senior surgeon with “poor vision” accidentally removed a woman’s ovary instead of her appendix and then told bosses it was a “trifling error”.
Dr Lawal Haruna , 59, has been struck off after mistaking the patient’s reproductive organs for her appendix when she was admitted to hospital with abdominal pain.
The unnamed “Patient B”, who was not of child-bearing age, also had her fallopian tube removed during the bungled procedure.
The incident in March 2015 was one of a series of botched operations carried out by Haruna over two years which were so poorly executed colleagues described them as ‘never events’.
Another man, known as Patient A, who had acute appendicitis, had been on a list for emergency surgery, yet Haruna mistakenly removed a pad of fat, meaning he was forced to undergo a further operation a month later.
Haruna removed a skin tag from a third patient who had been admitted with a cyst.
An expert report read: “Dr Haruna was mistaken in his identification of the appendix and removed the ovary and tube in error.
“This is a serious omission and a breach of duty of care.
“To have mistaken a fat pad for the appendix and to have failed to deal adequately with the pathology suggests a standard of care which is seriously below that expected of a reasonably competent Staff Grade in General Surgery’.’
Haruna, who says he has 25 years’ experience, dismissed the incidents as “trifling errors” and said the appendix and fallopian tubes were similar “worm-like structures which lie in a similar area.”
But at the Medical Practitioners Tribunal Service a disciplinary panel found him guilty of misconduct and banned him from treating patients.
Chairman Clare Sharp told Haruna his treatment of one patient was “reckless” and added: “You were asked to put yourself into your patients’ shoes, and to consider how your actions made them feel. Whilst you have apologised to the patients in question, you showed a lack of empathy for them, as well as for the serious consequences of your failings.
“Patient A was in pain for a month after your operation, and had to undergo a further operation to remove his appendix after you failed to do so the first time. Had Patient B been of child-bearing age, your removal of a fallopian tube and ovary could have been incredibly serious and potentially life-changing for her, but you showed no recognition of these potential consequences.
Ms Sharp said another patient had suffered a post-operative infection and later said she had “lost confidence” in the safety of surgery for her or her family.
“You had no real concept of how your patients felt, and the impact which your actions had on them post-operatively,” she said.
“The Tribunal did not believe that your misconduct was deliberate, but it concluded that there was a continuing risk to patients.”
The incidents occurred between 2013 and 2015 whilst Dr Haruna was working for the Sheffield Teaching Hospitals Trust, which oversees six hospitals.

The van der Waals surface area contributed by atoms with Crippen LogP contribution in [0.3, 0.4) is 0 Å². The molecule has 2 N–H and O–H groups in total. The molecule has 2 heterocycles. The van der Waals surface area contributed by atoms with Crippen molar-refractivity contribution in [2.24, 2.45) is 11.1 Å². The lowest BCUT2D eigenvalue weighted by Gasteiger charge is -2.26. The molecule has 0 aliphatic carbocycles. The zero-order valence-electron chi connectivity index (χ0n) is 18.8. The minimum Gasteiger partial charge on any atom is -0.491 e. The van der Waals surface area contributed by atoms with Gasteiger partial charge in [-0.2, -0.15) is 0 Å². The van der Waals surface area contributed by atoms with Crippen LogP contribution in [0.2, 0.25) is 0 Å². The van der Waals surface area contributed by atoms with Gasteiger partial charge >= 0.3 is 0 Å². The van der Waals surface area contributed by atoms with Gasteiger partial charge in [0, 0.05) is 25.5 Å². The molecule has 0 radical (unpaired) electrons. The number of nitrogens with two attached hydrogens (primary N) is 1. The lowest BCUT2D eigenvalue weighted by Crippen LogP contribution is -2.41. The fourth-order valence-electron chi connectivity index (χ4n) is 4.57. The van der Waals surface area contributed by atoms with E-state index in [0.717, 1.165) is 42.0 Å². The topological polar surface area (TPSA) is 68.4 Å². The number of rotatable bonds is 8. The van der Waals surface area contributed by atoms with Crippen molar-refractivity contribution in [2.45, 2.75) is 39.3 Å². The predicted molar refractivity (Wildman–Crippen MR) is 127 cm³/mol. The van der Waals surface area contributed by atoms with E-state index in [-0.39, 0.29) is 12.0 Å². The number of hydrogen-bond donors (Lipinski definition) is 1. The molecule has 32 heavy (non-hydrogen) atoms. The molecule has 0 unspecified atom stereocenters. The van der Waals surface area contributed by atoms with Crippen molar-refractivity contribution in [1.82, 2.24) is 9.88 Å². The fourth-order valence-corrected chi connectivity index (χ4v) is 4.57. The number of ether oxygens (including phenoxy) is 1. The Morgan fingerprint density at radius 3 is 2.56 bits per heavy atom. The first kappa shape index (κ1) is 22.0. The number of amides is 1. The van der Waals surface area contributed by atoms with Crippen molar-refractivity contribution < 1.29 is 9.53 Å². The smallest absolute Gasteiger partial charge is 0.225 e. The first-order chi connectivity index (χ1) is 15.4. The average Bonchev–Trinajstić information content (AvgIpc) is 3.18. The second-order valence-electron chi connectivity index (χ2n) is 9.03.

Patient A was admitted on 4 September 2013 with suspected appendicitis and was diagnosed two days later and added to a list for emergency surgery.
Patient B was admitted on March 8 2015 with abdominal pain which was later diagnosed as appendicitis. On March 10 Hauruna mistakenly removed her ovary and fallopian tube when performing an open appendicectomy, leaving the appendix in situ.
The hearing was told the NHS Trust investigated the incident as a ‘Never Event’ and in a report recommended he be restricted in what operations he carried out. But on August 25 of that year Patient C was referred to Haruna with a small lump on an intimate part of her body. He failed to identify the site of the lesion to be removed a skin tag instead.
Haruna apologised to Patients A and C personally and to Patient B via his medical team.
The surgeon, who represented himself, told the Manchester hearing, said he had been suffering from “poor vision” at the time and claimed it would be ‘harsh’ to strike him off.
He added: “I want to apologise to all the patients. I didn’t experience operative difficulties, in removing whatever I removed. Everything had gone along fine and it was not difficult to remove.
“It was only later I realised it was not the appropriate part. The operation itself, the technicality, was fine but the wrong specimen was removed.
“I have performed hundreds of appendectomies. this was due to lapse of judgement.”
But expert witness, Dr Michael Zeigerman, said: “If you feel you are not capable for any reason then you should not perform the procedure. If you are over tired or feel you are impaired in any way your duty is to the patient. You must say I can’t do this I must ask for help, there’s always someone at the end of the phone.
“If your vision is impaired and you are tired you need to ask for help to lower the risk of ‘never events’.
“Your responsibility is to your patient and if you feel impaired you should seek help. If you are visually not good you shouldn’t be operating. If your ability is impaired you shouldn’t start an operation or if you become unwell then you should ask for help. Sometimes your visibility does start to get a bit blurred and you stop and go for a cup of tea but you don’t just carry on.
“You need to make sure what you are taking out is the right thing. It makes it stranger that somebody with that experience would mistake the appendix for a pad of fat in one case and the fallopian tube in another case. It should make you more likely not to miss them.
“A never event is something that should never, ever happen. It’s so serious that Jeremy Hunt himself has every single one of them written in his office – and we have three of them here.”
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